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Uganda: Nawangwe has no powers to suspend staff – Law School

KAMPALA. Makerere University Law dons have questioned the powers of the Vice Chancellor, Prof. Barnabas Nawangwe to suspend staff and appoint a committee to investigate them.

This is contained in a statement signed by Associate Prof. Christopher Mbazira, the acting Principal Law School with backing of all staff.

“It appears that the powers invoked to suspend and at the same time nominate an investigative committee are not available either in the Universities and Other Tertiary Institutions Act or in the Makerere University Human Resources Manual,” a statement by law dons reads.

Prof. Nawangwe has in the past relied on section 31 (1) and 55 (2) of the Universities and Other Tertiary Institutions Act to suspend staff. However, the law dons argue that neither the Universities and Other Tertiary Institutions Act nor the Makerere University Human Resource Manual empower the vice chancellor to doll out suspensions.

The law dons say the threats by the university management to take disciplinary action against any employee of the university who has withdrawn his/her labor in accordance with the resolutions of the February 4, 2019 Joint Assembly are illegal and should be rejected.

Nawangwe has in the recent past directed all staff to report to work lest they are dealt with under the law.

Legality of Suspensions

The law school observes that the Employment Act provides for the manner, in which suspension of employees is managed. Section 63 (2) provides that “Any suspension under subsection (1) shall not exceed Four Weeks or the duration of the inquiry.”

“We observe that the suspension of MASA Chairperson Bennet Magara and the Secretary Joseph Kalema is illegal as it has exceeded the mandatory 4 weeks from the date of suspension on 21st December 2018,” they further contend.

Human Resource Manual Challenged

The law dons also argue that Makerere University Human Resource Manual is riddled with several illegalities, which contradict the Constitution and other employment laws.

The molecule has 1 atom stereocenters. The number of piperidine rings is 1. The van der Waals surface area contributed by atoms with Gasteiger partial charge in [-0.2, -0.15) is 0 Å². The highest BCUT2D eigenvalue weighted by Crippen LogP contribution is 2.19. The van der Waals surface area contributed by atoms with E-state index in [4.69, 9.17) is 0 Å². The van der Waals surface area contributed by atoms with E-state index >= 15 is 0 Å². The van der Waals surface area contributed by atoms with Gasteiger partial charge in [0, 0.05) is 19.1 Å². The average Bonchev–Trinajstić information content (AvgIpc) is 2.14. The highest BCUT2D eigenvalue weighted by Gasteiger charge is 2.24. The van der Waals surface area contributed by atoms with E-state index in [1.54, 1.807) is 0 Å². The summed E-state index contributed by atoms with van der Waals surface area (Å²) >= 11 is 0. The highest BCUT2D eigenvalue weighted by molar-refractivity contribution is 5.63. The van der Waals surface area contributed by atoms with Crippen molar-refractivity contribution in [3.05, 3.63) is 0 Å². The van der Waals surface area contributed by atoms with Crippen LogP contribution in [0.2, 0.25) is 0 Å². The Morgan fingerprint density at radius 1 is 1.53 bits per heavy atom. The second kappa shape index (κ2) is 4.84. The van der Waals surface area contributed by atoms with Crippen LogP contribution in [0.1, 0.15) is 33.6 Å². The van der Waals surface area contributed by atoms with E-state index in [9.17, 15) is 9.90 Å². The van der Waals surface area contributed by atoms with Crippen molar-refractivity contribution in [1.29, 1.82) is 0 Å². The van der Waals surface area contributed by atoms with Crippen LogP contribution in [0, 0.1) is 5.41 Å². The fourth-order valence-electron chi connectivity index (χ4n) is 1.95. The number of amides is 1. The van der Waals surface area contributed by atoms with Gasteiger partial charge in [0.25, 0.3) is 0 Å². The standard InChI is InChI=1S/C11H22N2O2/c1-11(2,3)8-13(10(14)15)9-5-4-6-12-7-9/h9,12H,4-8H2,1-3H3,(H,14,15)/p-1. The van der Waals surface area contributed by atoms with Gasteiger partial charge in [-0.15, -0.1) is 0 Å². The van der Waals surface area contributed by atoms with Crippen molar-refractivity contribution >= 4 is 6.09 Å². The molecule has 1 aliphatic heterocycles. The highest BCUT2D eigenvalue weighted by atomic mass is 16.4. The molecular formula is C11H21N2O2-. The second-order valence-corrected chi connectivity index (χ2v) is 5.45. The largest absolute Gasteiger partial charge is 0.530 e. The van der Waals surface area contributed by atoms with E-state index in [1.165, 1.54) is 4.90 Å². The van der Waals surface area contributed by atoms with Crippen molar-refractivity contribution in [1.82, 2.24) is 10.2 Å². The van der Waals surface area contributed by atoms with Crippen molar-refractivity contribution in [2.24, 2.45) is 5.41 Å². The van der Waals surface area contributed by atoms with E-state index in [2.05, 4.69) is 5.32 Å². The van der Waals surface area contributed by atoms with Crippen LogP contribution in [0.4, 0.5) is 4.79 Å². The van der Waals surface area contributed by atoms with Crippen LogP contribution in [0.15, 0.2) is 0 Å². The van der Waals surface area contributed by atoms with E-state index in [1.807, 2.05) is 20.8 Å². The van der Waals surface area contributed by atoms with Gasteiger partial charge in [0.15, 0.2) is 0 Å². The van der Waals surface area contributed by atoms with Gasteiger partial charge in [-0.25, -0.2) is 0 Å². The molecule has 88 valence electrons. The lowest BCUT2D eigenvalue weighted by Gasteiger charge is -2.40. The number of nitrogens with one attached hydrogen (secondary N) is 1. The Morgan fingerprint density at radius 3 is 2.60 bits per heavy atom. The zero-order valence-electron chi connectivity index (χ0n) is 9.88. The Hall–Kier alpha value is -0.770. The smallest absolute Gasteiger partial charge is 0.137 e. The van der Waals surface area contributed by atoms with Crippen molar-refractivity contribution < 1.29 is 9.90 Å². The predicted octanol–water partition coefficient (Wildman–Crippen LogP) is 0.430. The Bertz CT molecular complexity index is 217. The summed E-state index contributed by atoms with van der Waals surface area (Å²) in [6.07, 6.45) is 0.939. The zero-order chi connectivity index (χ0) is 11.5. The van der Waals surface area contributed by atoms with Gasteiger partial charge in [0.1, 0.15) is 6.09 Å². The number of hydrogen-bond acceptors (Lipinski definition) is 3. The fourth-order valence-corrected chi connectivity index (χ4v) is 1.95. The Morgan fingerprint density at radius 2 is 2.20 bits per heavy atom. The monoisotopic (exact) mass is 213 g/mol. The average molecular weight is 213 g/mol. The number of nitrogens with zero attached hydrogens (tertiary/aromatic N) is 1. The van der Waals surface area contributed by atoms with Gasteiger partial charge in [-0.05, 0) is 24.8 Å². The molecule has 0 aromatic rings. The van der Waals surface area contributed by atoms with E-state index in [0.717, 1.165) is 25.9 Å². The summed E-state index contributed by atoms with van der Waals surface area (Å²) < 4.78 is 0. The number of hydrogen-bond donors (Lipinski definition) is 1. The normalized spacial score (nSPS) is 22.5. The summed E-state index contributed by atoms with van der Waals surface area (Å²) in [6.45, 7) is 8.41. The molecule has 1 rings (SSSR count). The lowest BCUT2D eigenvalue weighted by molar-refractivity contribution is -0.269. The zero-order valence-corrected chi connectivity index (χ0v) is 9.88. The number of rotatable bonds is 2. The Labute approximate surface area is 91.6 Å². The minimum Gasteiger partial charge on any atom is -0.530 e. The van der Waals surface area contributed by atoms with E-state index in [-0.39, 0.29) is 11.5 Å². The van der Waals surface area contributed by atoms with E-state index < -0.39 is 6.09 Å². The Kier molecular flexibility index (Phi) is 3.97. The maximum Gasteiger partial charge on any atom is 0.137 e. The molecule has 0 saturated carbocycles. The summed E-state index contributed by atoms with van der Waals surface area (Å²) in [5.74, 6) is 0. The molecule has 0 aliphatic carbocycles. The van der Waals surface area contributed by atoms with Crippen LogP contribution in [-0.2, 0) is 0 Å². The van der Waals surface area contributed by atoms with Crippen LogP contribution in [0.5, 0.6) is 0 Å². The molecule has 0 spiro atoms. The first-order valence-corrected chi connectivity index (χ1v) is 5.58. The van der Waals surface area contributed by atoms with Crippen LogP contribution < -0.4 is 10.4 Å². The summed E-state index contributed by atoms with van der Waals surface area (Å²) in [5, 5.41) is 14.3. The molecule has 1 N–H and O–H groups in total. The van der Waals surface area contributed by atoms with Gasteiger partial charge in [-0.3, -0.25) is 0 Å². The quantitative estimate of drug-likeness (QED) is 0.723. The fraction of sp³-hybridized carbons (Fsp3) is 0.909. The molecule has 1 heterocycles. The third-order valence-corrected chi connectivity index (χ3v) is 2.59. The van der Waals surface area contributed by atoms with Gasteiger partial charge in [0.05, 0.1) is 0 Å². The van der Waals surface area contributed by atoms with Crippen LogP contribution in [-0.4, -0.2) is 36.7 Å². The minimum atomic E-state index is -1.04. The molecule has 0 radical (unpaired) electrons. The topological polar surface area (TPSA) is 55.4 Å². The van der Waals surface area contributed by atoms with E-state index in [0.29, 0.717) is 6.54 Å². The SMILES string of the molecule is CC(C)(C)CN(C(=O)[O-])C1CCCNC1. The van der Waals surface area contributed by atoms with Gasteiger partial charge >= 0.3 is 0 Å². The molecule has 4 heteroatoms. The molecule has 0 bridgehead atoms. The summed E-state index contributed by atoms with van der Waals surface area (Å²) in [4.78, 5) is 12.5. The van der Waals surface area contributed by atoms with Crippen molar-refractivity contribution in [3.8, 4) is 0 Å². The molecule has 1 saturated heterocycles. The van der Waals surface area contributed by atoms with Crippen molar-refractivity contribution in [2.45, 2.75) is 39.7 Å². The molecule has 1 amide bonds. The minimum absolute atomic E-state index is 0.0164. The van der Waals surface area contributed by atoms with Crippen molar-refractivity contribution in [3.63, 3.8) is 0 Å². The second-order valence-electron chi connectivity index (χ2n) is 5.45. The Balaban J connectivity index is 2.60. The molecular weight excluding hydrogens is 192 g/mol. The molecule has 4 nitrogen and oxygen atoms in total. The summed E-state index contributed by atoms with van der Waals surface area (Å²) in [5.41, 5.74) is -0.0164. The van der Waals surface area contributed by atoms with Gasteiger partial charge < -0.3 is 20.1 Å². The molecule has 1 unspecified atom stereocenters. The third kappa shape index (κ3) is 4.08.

According to Prof. Mbazira, “Close 5.9 (b) (i&v) which provide for 90 days of suspension contravenes section 63 of the Employment Act. The recently gazetted amendments to the HR manual are likewise legally problematic.”

The school reiterated the earlier position that the staff resolutions are binding on all associations and union members.

Prof. Mbazira says the Law School remains committed to all its academic, administrative and support obligations under the Universities and Other Tertiary Institutions Act and their terms of employment.

“It is also our responsibility as a School to provide well-reasoned guidance on matters of constitutionalism, rule of law and administrative governance.

It is in this spirit and for the overall good of Makerere University – the oldest and most prestigious institution of higher learning in the land – that we give this opinion and advice,” states Prof. Mbazira said

Associate Prof. Ronald Kakungulu Mayambala, a senior law lecturer explains that the Vice Chancellor like any other university staff is an employee of the university and cannot have powers to discipline a fellow employee without going through the necessary committees.

On Wednesday February 6, 2019, the Vice Chancellor issued a letter to association heads appealing to them to play their ‘rightful roles’ in restoring normalcy in the university.

“This is to affirm the position reached between Management and the leadership of the three Staff Associations at the meeting held on 4th February 2019, to start a new chapter of mutual respect and take our University to greater heights as one family,” Prof. Nawangwe said.

Despite this assurance, staffs demand that the university management reinstates the suspended staff association leaders in order to affirm a “new chapter of mutual respect.”

Associate Prof. Edward Mwavu, the interim Chairperson Joint Staff Associations declined to comment on the said letter, saying he would table it before the Joint Assembly scheduled for Monday afternoon.

Students Losing Patience

Denis Twahika, a law student says the frustration he is feeling after missing lectures is pushing him to apply desperate measures.

Twahika says Prof. Nawangwe’s comments on student’s good discipline is misplaced, especially after silencing all critical voices.

By Daily Monitor

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